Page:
Pulse of Canada

Pulse of Canada: Is Canada safe from terrorism?

Each Friday, Yahoo! Canada News asks Canadians where they stand on the important issues of the day, and our panel of experts tackles the same question.

In light of a recent report that Canada was on Osama bin Laden’s hit list, this week we asked: Do you feel safe from terrorism in this country?

Here's what you said:

Do you feel safe from terrorism in Canada?A report says that Canada was on Osama bin Laden’s hit list. This week Pulse of Canada asks Canadians if they feel safe from terrorism.

Thomas Bink: I don’t think anyone can feel immune from terrorism, whether at home or when travelling to another country. You just never know when someone is going to plant a bomb on a subway, in a landmark or at a big event. There have already been suspected terrorist cells and activities in Canada. So while I don’t think Canada is as big a target as some other countries might be, I don’t think we can say we’re somehow safe from a possible attack.

Andy Radia: I agree with Tom. We're not too far removed from the Toronto 18 so I don't think any of us can afford to become complacent. Moreover, in the past decade we've been involved in military efforts in Afghanistan and Libya and more recently we've taken hard stands against Syria and Iran. Unfortunately, when you get involved in wars and conflicts, you're going to make some enemies.

Matthew Coutts: You both have fair points, but I actually do feel fairly safe. Of course I don’t have the same level of complacency I had before 9/11, but all things considered. We have had some suspected terror cells on Canadian soil, and I bet there are incidents that haven’t been made public at all. I think the Canadian government is pretty switched on about the realities we face on this front and I am reasonably confident in its counter-terrorism strategy – inasmuch as I know we have one. And internationally, I think the U.S. has made major steps under Barack Obama. Osama bin Laden’s death certainly doesn’t end things, but I think it was more than just a public relations victory. I don’t think our inclusion on bin Laden’s hit list should shake us too much.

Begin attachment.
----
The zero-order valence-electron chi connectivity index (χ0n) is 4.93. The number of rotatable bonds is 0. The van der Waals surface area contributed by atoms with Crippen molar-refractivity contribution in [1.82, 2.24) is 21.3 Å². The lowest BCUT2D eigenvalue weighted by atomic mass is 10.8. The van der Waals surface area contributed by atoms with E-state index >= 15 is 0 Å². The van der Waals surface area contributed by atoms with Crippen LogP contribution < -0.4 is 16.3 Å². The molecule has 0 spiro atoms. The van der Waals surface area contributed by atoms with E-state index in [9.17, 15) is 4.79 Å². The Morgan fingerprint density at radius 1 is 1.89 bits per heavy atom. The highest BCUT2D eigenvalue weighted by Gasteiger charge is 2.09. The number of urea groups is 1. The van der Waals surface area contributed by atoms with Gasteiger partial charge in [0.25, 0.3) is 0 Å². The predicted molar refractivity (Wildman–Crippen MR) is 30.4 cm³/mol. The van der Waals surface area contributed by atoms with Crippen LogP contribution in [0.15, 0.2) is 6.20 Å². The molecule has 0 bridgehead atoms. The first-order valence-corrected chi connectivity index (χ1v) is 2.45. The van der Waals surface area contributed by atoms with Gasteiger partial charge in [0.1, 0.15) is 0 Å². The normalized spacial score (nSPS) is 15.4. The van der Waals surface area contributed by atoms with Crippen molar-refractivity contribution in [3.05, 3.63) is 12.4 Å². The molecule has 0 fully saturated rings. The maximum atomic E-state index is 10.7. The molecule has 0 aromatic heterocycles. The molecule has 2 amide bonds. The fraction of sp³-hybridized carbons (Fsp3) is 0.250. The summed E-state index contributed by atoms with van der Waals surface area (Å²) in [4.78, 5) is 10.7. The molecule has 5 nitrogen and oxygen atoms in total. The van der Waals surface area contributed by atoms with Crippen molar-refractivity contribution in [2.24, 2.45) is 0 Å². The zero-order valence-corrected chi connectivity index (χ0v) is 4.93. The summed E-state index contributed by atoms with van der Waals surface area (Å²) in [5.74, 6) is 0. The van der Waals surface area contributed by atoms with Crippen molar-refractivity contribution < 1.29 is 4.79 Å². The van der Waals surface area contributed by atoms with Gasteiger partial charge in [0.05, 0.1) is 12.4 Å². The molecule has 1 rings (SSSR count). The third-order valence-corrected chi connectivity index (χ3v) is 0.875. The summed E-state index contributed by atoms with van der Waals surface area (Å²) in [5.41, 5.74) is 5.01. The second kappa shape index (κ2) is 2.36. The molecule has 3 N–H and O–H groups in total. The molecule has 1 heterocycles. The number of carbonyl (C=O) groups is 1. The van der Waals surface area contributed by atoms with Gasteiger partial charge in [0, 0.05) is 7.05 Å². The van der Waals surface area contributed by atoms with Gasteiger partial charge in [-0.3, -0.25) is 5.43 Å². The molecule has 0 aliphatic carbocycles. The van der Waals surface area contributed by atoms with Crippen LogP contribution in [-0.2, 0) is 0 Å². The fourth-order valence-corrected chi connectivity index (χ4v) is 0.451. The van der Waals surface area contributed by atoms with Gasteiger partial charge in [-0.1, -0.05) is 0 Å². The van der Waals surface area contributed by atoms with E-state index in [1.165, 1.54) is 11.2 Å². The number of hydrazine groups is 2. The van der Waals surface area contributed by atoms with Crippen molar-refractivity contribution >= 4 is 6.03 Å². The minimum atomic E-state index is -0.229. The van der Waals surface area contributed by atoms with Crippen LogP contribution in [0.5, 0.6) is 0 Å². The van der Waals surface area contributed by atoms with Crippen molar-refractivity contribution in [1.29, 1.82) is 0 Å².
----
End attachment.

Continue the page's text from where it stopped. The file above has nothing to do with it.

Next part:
Bink: Yeah, I don’t know, Matt. We know al Qaida is a multi-headed beast, as most terrorist organizations are, so it’s naïve to think the threat has changed. Andy’s right … the Canadian government has gotten its hands dirty in the Middle East, and we are inexorably linked at the hip to our neighbours to the south. Because of our comfort and complacency, I sometimes wonder if we might be an easier target for terrorists than the U.S. I hope I’m wrong – and that our reputation for being politically-neutral and peacekeepers more than war-mongers pervades – but I don’t think we’re free and clear by any means. Bin Laden’s hit list only reinforces that.

Radia: It's not as if I feel the desire to look over my shoulder every time I get on a subway or on to an airplane. Generally, I think both the U.S. and Canadian governments have done a good job combating terrorism. But the government needs to ensure that they continue to allocate the appropriate amount of resources into fighting terror. And the public needs to accept it. For example, we should all stop whining when the government tries to implement things like full body scans at airports and voice recorders at borders. That's, unfortunately, the age we live in.

Coutts: That is a point I fully agree with you on, Andy. We need to take certain safety measures. If the border takes a bit longer to cross, so be it. If someone ogles an X-ray of my crotch at the airport, that is a price I have to pay. Look, I know there will always be a threat to Canada. Terrorism will always be an issue in our society. It isn’t something my parents felt they had to caution me about as a child. I know I will have to talk to my own kids about it someday. But I really don’t feel as if an attack is pending. A few years ago, around the time of the Toronto 18, there was that sense. North America was outwardly antagonizing those who might want to do us harm. But there has been a pullback from that point. We are out of Afghanistan. The U.S. is ending or scaling back its own overseas military missions. These are just the obvious indicators, I know, and there is a just-as-deadly current of unseen sentiment still flowing against us. But I don’t think that we are actively making it worse. And that has got to be worth something.

Bink: I think we all agree that steps have been taken to deter terrorism since 9/11, but we should never become complacent.

What do you think? Share your opinions in the comments area below.

Pulse of Canada appears each Wednesday and Friday
on Yahoo! Canada News.